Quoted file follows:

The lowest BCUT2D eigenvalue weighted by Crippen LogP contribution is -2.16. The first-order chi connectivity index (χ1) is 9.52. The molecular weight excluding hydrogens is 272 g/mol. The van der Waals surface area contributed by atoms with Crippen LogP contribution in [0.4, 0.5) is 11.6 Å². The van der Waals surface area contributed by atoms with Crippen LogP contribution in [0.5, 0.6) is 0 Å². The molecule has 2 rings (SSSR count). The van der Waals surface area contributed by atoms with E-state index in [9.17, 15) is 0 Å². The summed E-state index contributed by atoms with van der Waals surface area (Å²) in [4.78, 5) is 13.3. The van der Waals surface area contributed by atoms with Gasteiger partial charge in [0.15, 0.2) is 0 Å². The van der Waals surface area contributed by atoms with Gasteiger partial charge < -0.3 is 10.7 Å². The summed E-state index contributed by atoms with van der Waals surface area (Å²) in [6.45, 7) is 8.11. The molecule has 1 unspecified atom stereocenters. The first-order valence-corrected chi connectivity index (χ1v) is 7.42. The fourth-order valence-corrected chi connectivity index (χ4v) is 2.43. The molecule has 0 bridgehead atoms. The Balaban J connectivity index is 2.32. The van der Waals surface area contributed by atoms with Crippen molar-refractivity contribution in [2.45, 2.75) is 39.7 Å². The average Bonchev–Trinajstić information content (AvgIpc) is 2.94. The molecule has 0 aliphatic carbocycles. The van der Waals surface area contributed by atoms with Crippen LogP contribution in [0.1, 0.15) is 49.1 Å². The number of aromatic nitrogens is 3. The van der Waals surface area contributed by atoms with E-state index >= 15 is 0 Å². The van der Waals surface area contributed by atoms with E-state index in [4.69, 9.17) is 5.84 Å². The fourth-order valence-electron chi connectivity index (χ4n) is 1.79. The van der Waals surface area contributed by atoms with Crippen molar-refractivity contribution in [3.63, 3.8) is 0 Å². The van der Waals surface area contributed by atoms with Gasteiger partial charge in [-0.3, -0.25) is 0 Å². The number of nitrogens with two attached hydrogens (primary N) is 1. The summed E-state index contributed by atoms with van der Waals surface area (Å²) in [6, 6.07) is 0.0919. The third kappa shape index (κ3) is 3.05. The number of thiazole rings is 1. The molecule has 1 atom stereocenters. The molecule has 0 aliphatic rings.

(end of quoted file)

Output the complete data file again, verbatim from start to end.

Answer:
The lowest BCUT2D eigenvalue weighted by Crippen LogP contribution is -2.16. The first-order chi connectivity index (χ1) is 9.52. The molecular weight excluding hydrogens is 272 g/mol. The van der Waals surface area contributed by atoms with Crippen LogP contribution in [0.4, 0.5) is 11.6 Å². The van der Waals surface area contributed by atoms with Crippen LogP contribution in [0.5, 0.6) is 0 Å². The molecule has 2 rings (SSSR count). The van der Waals surface area contributed by atoms with E-state index in [9.17, 15) is 0 Å². The summed E-state index contributed by atoms with van der Waals surface area (Å²) in [4.78, 5) is 13.3. The van der Waals surface area contributed by atoms with Gasteiger partial charge in [0.15, 0.2) is 0 Å². The van der Waals surface area contributed by atoms with Gasteiger partial charge < -0.3 is 10.7 Å². The summed E-state index contributed by atoms with van der Waals surface area (Å²) in [6.45, 7) is 8.11. The molecule has 1 unspecified atom stereocenters. The first-order valence-corrected chi connectivity index (χ1v) is 7.42. The fourth-order valence-corrected chi connectivity index (χ4v) is 2.43. The molecule has 0 bridgehead atoms. The Balaban J connectivity index is 2.32. The van der Waals surface area contributed by atoms with Crippen molar-refractivity contribution in [2.45, 2.75) is 39.7 Å². The average Bonchev–Trinajstić information content (AvgIpc) is 2.94. The molecule has 0 aliphatic carbocycles. The van der Waals surface area contributed by atoms with Crippen LogP contribution in [0.1, 0.15) is 49.1 Å². The number of aromatic nitrogens is 3. The van der Waals surface area contributed by atoms with E-state index >= 15 is 0 Å². The van der Waals surface area contributed by atoms with E-state index in [4.69, 9.17) is 5.84 Å². The fourth-order valence-electron chi connectivity index (χ4n) is 1.79. The van der Waals surface area contributed by atoms with Crippen molar-refractivity contribution in [3.63, 3.8) is 0 Å². The van der Waals surface area contributed by atoms with Gasteiger partial charge in [-0.3, -0.25) is 0 Å². The number of nitrogens with two attached hydrogens (primary N) is 1. The summed E-state index contributed by atoms with van der Waals surface area (Å²) in [6, 6.07) is 0.0919. The third kappa shape index (κ3) is 3.05. The number of thiazole rings is 1. The molecule has 1 atom stereocenters. The molecule has 0 aliphatic rings.